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Insiders focus of US military chief's Afghan trip

20 august 2012, 14:56
Chairman of the Joint Chiefs of Staff Army Gen. Martin Dempsey. ©REUTERS/Kevin Lamarque
Chairman of the Joint Chiefs of Staff Army Gen. Martin Dempsey. ©REUTERS/Kevin Lamarque
The top US military officer Martin Dempsey flew Sunday to Afghanistan to hold talks with senior commanders amid a spate of attacks by Afghan soldiers on their NATO counterparts, AFP reports.

Before landing at the sprawling US air base in Bagram, the chairman of the US Joint Chiefs of Staff told reporters that the rise in "insider attacks" would be a key focus of his meetings with US-led coalition and Afghan officers.

"As far as the insider threat, of course that's going to be a topic," Dempsey told AFP and Fox News.

Despite expanded efforts to screen recruits and preempt potential turncoat attacks, Dempsey said the number of incidents continues to increase.

"We have an eight-step vetting process that's been in place in earnest for about a year. But we haven't turned the corner on the trend," he said.

Shortly after he spoke, the International Security Assistance Force announced yet another "green-on-blue" attack, with an Afghan in police uniform shooting and killing a NATO soldier in southern Afghanistan. The attack brought the death toll to 40 this year from insider attacks.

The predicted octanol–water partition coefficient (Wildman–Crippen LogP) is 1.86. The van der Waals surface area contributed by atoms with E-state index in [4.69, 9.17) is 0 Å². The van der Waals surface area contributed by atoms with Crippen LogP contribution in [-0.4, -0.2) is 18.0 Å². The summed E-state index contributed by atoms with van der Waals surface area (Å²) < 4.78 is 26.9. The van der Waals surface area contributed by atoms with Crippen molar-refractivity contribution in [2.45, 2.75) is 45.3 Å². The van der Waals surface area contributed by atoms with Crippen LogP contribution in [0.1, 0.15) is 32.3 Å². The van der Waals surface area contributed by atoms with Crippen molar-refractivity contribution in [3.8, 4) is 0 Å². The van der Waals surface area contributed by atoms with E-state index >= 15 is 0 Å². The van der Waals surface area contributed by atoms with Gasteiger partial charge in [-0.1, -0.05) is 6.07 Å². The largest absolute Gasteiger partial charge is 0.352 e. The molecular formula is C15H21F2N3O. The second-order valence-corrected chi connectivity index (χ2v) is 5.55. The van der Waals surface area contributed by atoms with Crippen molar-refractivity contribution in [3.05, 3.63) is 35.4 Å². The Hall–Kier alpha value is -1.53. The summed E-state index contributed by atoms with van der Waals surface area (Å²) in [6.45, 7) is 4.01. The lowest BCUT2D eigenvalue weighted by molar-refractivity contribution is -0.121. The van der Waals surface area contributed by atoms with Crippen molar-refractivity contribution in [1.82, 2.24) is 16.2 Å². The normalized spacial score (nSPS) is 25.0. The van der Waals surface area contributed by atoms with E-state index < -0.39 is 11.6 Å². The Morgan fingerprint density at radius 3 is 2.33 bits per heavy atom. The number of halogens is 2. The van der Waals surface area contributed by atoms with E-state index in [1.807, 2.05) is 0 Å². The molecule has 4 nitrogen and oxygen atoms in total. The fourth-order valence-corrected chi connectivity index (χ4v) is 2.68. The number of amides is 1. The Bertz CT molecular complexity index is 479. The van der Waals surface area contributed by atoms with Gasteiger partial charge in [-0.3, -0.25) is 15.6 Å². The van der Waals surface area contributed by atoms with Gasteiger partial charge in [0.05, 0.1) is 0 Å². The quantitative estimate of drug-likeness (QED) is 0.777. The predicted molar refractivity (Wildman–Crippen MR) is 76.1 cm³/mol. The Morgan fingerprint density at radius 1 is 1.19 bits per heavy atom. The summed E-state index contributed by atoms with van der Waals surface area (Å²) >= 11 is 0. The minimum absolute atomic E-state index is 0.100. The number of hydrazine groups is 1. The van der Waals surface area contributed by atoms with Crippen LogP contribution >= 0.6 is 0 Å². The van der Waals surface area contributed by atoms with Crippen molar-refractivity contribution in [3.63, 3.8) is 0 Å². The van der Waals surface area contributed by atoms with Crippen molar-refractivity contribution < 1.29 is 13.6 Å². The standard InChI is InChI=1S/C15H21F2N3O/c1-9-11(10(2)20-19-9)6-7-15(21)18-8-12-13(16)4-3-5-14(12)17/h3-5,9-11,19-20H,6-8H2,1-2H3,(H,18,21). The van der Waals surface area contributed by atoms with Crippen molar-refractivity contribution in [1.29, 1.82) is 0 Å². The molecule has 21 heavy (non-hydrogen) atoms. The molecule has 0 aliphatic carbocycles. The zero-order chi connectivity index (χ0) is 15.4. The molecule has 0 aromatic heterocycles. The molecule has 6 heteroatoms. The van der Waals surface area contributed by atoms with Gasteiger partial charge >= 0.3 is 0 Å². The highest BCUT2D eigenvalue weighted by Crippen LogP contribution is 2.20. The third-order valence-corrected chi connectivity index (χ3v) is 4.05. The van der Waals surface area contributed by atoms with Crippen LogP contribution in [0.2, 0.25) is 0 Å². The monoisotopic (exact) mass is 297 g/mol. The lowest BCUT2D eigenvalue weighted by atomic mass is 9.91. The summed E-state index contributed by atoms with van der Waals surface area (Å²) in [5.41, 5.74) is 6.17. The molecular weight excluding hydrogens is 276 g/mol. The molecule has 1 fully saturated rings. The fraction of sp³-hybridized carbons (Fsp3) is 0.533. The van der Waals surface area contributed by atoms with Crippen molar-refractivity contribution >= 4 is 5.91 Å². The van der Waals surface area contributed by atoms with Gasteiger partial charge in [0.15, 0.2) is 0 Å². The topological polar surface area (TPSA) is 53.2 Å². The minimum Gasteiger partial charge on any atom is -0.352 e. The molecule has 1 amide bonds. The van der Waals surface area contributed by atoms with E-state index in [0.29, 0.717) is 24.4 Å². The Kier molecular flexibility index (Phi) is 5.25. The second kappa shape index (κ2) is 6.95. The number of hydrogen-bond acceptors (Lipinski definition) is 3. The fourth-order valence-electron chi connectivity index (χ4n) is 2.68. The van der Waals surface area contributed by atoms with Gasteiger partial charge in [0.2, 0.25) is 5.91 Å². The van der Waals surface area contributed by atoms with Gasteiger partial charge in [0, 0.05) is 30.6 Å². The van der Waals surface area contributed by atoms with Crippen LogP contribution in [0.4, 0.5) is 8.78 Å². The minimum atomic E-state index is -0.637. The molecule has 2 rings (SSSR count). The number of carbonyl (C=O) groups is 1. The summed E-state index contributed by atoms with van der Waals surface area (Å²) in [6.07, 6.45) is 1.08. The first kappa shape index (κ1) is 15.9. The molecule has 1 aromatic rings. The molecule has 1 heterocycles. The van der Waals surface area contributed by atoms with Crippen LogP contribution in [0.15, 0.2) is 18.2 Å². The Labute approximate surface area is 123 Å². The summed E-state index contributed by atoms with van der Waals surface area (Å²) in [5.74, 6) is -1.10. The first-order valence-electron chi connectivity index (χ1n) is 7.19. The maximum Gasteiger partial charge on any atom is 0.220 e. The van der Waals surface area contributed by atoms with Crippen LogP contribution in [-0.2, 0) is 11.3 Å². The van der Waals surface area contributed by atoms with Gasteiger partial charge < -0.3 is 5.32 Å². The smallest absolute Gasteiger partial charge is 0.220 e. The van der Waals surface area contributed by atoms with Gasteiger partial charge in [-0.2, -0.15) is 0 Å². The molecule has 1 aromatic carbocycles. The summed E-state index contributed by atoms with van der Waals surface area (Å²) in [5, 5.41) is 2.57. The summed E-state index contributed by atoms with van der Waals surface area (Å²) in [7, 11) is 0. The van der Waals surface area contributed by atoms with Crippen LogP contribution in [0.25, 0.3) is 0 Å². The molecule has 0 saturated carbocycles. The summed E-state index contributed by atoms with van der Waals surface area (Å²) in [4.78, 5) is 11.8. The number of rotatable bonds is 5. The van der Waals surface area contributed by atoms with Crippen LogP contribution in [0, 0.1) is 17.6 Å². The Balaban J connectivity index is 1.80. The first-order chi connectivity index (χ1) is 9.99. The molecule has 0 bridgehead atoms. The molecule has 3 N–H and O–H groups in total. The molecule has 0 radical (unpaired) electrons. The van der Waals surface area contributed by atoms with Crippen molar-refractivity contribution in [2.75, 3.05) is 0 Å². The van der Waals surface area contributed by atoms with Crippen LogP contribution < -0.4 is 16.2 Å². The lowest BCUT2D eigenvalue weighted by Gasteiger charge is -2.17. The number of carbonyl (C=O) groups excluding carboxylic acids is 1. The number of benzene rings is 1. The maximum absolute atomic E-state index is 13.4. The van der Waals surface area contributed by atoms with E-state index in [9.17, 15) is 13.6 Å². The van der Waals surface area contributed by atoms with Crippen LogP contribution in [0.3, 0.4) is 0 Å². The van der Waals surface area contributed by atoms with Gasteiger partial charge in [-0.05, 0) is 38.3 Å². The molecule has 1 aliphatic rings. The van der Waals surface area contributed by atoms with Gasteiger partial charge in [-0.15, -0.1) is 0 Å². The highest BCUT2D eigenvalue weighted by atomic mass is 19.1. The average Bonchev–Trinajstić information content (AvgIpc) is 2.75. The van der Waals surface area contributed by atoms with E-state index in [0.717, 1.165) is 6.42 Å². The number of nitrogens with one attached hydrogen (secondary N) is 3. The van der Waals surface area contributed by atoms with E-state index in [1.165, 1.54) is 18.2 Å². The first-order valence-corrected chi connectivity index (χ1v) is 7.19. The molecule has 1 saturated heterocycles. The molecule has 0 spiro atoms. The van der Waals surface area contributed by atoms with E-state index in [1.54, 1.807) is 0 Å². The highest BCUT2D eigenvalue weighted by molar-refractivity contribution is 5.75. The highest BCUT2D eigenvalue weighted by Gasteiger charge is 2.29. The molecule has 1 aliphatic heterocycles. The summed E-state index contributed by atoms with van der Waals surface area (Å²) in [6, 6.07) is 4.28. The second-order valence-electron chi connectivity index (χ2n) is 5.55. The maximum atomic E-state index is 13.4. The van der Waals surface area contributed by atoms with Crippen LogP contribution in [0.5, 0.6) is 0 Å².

But Dempsey said the insider violence would not alter plans for the bulk of NATO combat troops to withdraw by the end of 2014, as agreed at an alliance summit in Lisbon two years ago.

"To this point, we feel committed to the Lisbon objectives and the timetable you're familiar with," the general said.

The attacks threaten to fuel tensions between the NATO-led coalition and their Afghan partners, who are gradually taking over the lead for security as Western troops withdraw.

Dempsey suggested the Afghan government could be doing more to thwart the insider attacks, including speaking out publicly.

The general said he welcomed President Hamid Karzai's statement on Saturday on the problem, saying he hoped similar comments would be made by lower-ranking officials.

"What I would expect to see is that (statement) would be echoed down to the lowest levels," he said.

"We speak about it and we're taking measures to mitigate the risk. But I do think the more they can be as concerned about it as we are, the better off we'll all be."

On Saturday, US Defense Secretary Leon Panetta urged Karzai to bolster cooperation with ISAF forces to contain the insider threat, according to the Pentagon.

Another top American general, General James Mattis, the head of US Central Command, who oversees troops in the Middle East and Afghanistan, was due to join Dempsey for talks on Monday in Kabul.

The two were scheduled to meet the commander of US and NATO troops, General John Allen, and other senior officers, officials said.

Dempsey also said he planned to hold talks with General Shir Mohammad Karimi, the head of Afghan forces.

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